Bemidji expands Unified Champion Schools programming district-wide
After Bemidji High School became the first school in the area to become a Unified Champion School around six years ago, the Bemidji school district now boasts being the first district in the state to implement Unified programming district-wide.
BEMIDJI – After Bemidji High School became the first school in the area to become a Unified Champion School around six years ago, the Bemidji school district now boasts being the first district in the state to implement Unified programming district-wide.
A Memorandum of Understanding was signed by Superintendent Tim Lutz and Special Olympics Minnesota President Dave Dorn at a virtual conference on Sept. 29. Following this, the district is now in partnership with Special Olympics Minnesota to expand Unified’s activities to Bemidji Middle School and the elementary schools.
“We are proud to partner with Special Olympics to implement Unified Champion Schools Program district-wide,” Physical Education and Developmental Adapted Physical Education teacher Jacqueline Stoffel said in a release. "I've seen inclusion and kindness around this program at the high school level and can't wait to see this spread throughout our schools and community."
Unified Champion Schools aims to unify students with and without disabilities through sports, whole school activities and leadership programs in order to promote inclusion, acceptance and respect.
Special Olympics Minnesota provides year-round sports training and competition in 17 Olympic-style sports, for which Bemidji Area Schools currently offers basketball, track and field, snowshoeing, aquatics and bowling.
Stoffel explained the district’s involvement began around six years ago and detailed certain requirements that schools must enforce to be considered a Unified school.
The main requirements include three pillars: Unified Sports, Inclusive Youth Leadership and Whole School Engagement.
“There’s an à la carte of things to choose from, but you have to do at least one thing in each of those pillars,” Stoffel said. “In the high school, we offer five different sports. We have run school engagement campaigns by doing the Polar Plunge right before COVID started. The week we were supposed to complete that, COVID hit.”
Stoffel continued, “We have expanded to include the other schools and sent a cart of books to each school that are inclusive in nature. Kids can learn about differences and disabilities that way, along with an inclusive poster series.”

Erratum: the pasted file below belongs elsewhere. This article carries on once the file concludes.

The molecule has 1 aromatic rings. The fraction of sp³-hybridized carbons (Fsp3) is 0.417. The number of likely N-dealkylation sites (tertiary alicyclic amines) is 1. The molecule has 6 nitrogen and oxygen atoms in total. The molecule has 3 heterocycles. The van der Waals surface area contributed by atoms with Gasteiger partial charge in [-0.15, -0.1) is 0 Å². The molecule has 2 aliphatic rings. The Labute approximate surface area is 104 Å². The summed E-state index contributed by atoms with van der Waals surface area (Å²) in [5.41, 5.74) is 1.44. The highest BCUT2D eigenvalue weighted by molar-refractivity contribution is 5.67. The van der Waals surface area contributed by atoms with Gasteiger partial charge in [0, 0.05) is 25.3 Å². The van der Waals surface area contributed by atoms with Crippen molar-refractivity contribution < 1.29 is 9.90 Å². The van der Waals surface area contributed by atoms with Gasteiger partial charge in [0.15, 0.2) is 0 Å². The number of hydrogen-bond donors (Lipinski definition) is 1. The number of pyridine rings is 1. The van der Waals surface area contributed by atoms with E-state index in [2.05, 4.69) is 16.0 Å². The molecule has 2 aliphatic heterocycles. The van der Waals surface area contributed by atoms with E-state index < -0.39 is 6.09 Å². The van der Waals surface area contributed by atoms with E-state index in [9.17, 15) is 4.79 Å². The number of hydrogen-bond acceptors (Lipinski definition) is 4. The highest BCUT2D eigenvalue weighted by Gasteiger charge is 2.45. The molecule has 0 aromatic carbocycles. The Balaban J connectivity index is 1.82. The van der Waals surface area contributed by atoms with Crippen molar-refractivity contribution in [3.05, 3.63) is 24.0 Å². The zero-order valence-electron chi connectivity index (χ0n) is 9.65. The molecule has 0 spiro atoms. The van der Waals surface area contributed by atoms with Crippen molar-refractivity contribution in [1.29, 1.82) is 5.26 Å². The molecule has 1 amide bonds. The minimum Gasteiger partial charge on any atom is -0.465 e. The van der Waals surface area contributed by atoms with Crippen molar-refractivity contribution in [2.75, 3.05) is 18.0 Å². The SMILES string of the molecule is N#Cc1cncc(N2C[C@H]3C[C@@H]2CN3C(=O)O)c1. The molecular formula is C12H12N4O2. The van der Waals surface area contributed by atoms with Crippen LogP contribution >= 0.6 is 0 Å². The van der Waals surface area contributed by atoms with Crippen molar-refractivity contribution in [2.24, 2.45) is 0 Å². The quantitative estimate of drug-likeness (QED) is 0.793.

Yet another way the entire district has gotten involved came with a bowling tournament consisting of students from the high school, middle school, Gene Dillon, Lincoln and Northern Elementary Schools.
With funding through Special Olympics US on a two-year basis, more students from across the district will reap the benefits of the range of activities offered.
“There are a lot of benefits from (this program) both for students with and without disabilities,” Stoffel said. “It really opens the door to the inclusion piece and disability awareness.”
Stoffel, along with BHS students Sam Wilson and William Duncan, spoke during an Oct. 18 school board meeting about the Unified Program.
“Some of the most important things I’ve learned are how to be a good friend, to be a team player, how to work hard for the things I want and to stand up for the inclusion of all students,” Duncan said during the meeting. “I hope that many other students can have the same opportunities that I have had.”
Speaking on his Unified PE class combining students with and without disabilities, Wilson said, “I really wish I had the opportunity that my Unified class gives me at a younger age to build these relationships sooner. Moving forward, I would like to see Unified classes implemented in the middle school and elementary schools.”
The district offers eight sections of Unified PE each school year and makes available many other activities -- Unified Yard Games Day, Unified Winter Formal, Advocate at Capitol Hill Day, Unified Club and leadership summits -- all address the three Unified pillars in some way.
Wilson and Duncan are also the only two students in Minnesota to earn spots at a 10-day leadership conference in June at the 2022 USA Special Olympic Games in Orlando.
Such experiences convinced Lutz of the importance of the district’s association with Special Olympics Minnesota for all students.
Prior to the memorandum being signed, Lutz met with Special Olympics Minnesota in a couple of virtual meetings.
“We learned quite a bit about the importance of Special Olympics for our students," Lutz said, "and could easily see the benefits that our students would receive."
There are currently over 200 Minnesota schools implementing Unified Schools programming. More information can be found on the Special Olympics Minnesota website .